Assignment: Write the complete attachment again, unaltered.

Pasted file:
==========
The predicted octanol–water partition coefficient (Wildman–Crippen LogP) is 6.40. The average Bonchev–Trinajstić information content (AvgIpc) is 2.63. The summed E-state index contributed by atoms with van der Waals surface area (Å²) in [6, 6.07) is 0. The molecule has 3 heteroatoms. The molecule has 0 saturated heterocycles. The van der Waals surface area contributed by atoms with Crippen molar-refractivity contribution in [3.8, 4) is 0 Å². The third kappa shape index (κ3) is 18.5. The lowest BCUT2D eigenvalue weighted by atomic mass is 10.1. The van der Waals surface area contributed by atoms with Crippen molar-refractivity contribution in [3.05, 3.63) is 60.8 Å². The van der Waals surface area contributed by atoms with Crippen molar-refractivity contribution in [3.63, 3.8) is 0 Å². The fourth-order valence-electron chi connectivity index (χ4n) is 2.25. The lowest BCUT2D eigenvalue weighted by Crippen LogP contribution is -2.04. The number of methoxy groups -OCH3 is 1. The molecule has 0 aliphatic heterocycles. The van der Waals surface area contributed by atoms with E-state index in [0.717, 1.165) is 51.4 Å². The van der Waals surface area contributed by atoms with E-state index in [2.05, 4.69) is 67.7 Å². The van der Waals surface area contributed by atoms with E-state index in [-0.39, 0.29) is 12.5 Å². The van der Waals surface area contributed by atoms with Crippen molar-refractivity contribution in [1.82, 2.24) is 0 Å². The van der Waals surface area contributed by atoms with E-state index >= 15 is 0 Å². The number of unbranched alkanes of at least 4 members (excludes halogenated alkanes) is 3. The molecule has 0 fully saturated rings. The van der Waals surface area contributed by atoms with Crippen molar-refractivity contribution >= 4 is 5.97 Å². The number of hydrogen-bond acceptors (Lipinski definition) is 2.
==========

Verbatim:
The predicted octanol–water partition coefficient (Wildman–Crippen LogP) is 6.40. The average Bonchev–Trinajstić information content (AvgIpc) is 2.63. The summed E-state index contributed by atoms with van der Waals surface area (Å²) in [6, 6.07) is 0. The molecule has 3 heteroatoms. The molecule has 0 saturated heterocycles. The van der Waals surface area contributed by atoms with Crippen molar-refractivity contribution in [3.8, 4) is 0 Å². The third kappa shape index (κ3) is 18.5. The lowest BCUT2D eigenvalue weighted by atomic mass is 10.1. The van der Waals surface area contributed by atoms with Crippen molar-refractivity contribution in [3.05, 3.63) is 60.8 Å². The van der Waals surface area contributed by atoms with Crippen molar-refractivity contribution in [3.63, 3.8) is 0 Å². The fourth-order valence-electron chi connectivity index (χ4n) is 2.25. The lowest BCUT2D eigenvalue weighted by Crippen LogP contribution is -2.04. The number of methoxy groups -OCH3 is 1. The molecule has 0 aliphatic heterocycles. The van der Waals surface area contributed by atoms with E-state index in [0.717, 1.165) is 51.4 Å². The van der Waals surface area contributed by atoms with E-state index in [2.05, 4.69) is 67.7 Å². The van der Waals surface area contributed by atoms with E-state index in [-0.39, 0.29) is 12.5 Å². The van der Waals surface area contributed by atoms with Crippen molar-refractivity contribution in [1.82, 2.24) is 0 Å². The van der Waals surface area contributed by atoms with E-state index >= 15 is 0 Å². The number of unbranched alkanes of at least 4 members (excludes halogenated alkanes) is 3. The molecule has 0 fully saturated rings. The van der Waals surface area contributed by atoms with Crippen molar-refractivity contribution >= 4 is 5.97 Å². The number of hydrogen-bond acceptors (Lipinski definition) is 2.